Master of Science
Often considered 'only a headache', migraine is a chronic uncurable neurobiological condition characterized by a constellation of unpredictable and disabling symptoms and is the second cause of disability worldwide. Migraine is most prevalent during the peak working years of an average adult (ages 22-55) and is three times more common in females than males. Migraine is prevalent among nurses, and high workplace stress and shift work are suggested as the main contributors. However, literature exploring the experience of persons living with migraine is scarce and nearly non-existent regarding nurses which have important individual and systems implications for health and wellness, job satisfaction, burnout rates, and patient safety. Self-management is essential in chronic disease management as the patient engages in various strategies to be able to live with their condition. Thus, in this study, I employed interpretive description as a methodology to explore and describe the experiences of living and working with migraine among female nurses in Ontario, with particular attention to their priorities and strategies for self-management. The results revealed nurses engaged in various self-management strategies including pharmacological and non-pharmacological strategies and highlighted the role of technology in migraine self-management. Participants also described experiences of living with migraine as an invisible condition including feelings of not being understood, stigma and the absence of formal support at the workplace. The implications of these findings support the incorporation of a critical approach to relational engagement that is person-centred including non-judgemental, strength-based care as a practice approach when caring for persons living with migraines and the need to include experiential learning in nursing educational curriculums as a strategy to reduce stigma against migraines.
Summary for Lay Audience
Migraine is a chronic condition that is a leading cause of disability worldwide. Migraine is more common among women with symptoms that occur more frequently during one’s productive years (i.e., between 22-55years). Women’s migraine symptoms are commonly labelled as a “woman’s excuse” for avoiding responsibilities, as such, this belief has undermined the understanding of migraine and has contributed to the underdiagnosis, undertreatment and experiences of discrimination among persons living with migraine. Living with a chronic condition such as migraine requires self-management which refers to the day-to-day management of chronic conditions by individuals throughout an illness. Also, with the increasing cost and burden of chronic illness, the use of digital health or electronic health platforms (eHealth) for self-management is a growing priority. The purpose of this study is to explore and describe the experiences of living and working with migraine among female nurses in Ontario, with particular attention to their priorities and strategies for self-management. The findings highlight various self-management strategies used by nurses and reveal a potential for the adoption of technology to support the self-management of migraines. In addition, the findings also highlight nurses' experience of stigma and how they negotiate the workplace as they live with migraine and feelings of their experiences not being understood and lack of workplace support. The implications of these findings support the incorporation of a collaborative approach to care which requires exploring and assessing contextual factors that shape the experience of persons living with migraines, the need to include experiential learning in nursing educational curriculums as a strategy to reduce the stigma against migraines and improve policies to support persons living with migraines.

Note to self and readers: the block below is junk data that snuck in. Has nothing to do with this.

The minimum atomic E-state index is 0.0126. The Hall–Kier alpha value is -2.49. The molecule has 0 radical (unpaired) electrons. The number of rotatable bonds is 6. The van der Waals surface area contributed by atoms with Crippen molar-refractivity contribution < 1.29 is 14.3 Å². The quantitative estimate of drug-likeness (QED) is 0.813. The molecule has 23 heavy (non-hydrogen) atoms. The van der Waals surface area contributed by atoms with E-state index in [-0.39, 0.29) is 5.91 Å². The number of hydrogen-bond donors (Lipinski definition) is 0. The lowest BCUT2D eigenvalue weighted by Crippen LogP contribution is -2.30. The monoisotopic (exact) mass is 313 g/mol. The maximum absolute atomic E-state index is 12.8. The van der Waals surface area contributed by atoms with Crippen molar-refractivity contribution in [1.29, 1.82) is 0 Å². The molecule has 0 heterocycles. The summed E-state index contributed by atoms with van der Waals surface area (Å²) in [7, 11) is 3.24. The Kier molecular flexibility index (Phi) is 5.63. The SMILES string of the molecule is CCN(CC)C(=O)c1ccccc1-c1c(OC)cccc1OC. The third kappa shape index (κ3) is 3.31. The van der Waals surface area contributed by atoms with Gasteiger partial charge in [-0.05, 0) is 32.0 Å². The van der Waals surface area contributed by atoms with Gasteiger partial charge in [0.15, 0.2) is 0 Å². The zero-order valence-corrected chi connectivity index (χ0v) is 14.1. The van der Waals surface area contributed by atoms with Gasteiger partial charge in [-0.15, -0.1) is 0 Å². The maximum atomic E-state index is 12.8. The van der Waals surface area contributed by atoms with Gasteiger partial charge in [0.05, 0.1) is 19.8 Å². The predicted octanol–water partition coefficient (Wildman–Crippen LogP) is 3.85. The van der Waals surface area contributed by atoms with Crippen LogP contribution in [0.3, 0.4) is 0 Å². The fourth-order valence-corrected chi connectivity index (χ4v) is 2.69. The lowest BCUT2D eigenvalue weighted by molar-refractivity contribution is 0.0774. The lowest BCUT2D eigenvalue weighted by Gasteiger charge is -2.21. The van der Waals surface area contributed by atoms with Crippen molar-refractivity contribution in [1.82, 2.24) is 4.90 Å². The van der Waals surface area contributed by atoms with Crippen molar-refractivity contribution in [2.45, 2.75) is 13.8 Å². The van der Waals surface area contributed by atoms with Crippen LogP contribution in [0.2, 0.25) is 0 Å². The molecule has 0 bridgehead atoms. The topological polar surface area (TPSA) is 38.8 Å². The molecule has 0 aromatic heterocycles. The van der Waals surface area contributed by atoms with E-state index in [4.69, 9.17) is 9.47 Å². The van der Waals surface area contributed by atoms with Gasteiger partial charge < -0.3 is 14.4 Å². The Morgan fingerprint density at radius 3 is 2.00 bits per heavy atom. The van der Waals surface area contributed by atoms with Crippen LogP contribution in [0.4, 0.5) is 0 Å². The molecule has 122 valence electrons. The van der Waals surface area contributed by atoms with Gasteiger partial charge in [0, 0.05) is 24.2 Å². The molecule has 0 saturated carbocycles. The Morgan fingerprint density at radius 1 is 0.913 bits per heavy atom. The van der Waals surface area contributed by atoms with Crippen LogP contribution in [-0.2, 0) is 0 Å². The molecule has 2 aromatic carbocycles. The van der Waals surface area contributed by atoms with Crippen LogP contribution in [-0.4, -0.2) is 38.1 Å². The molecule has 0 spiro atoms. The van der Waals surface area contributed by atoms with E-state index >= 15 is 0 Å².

Ngole Dione, Marionette, "Self-management Experience of Nurses Living with Migraine: A Qualitative Study" (2022). Electronic Thesis and Dissertation Repository. 8913.
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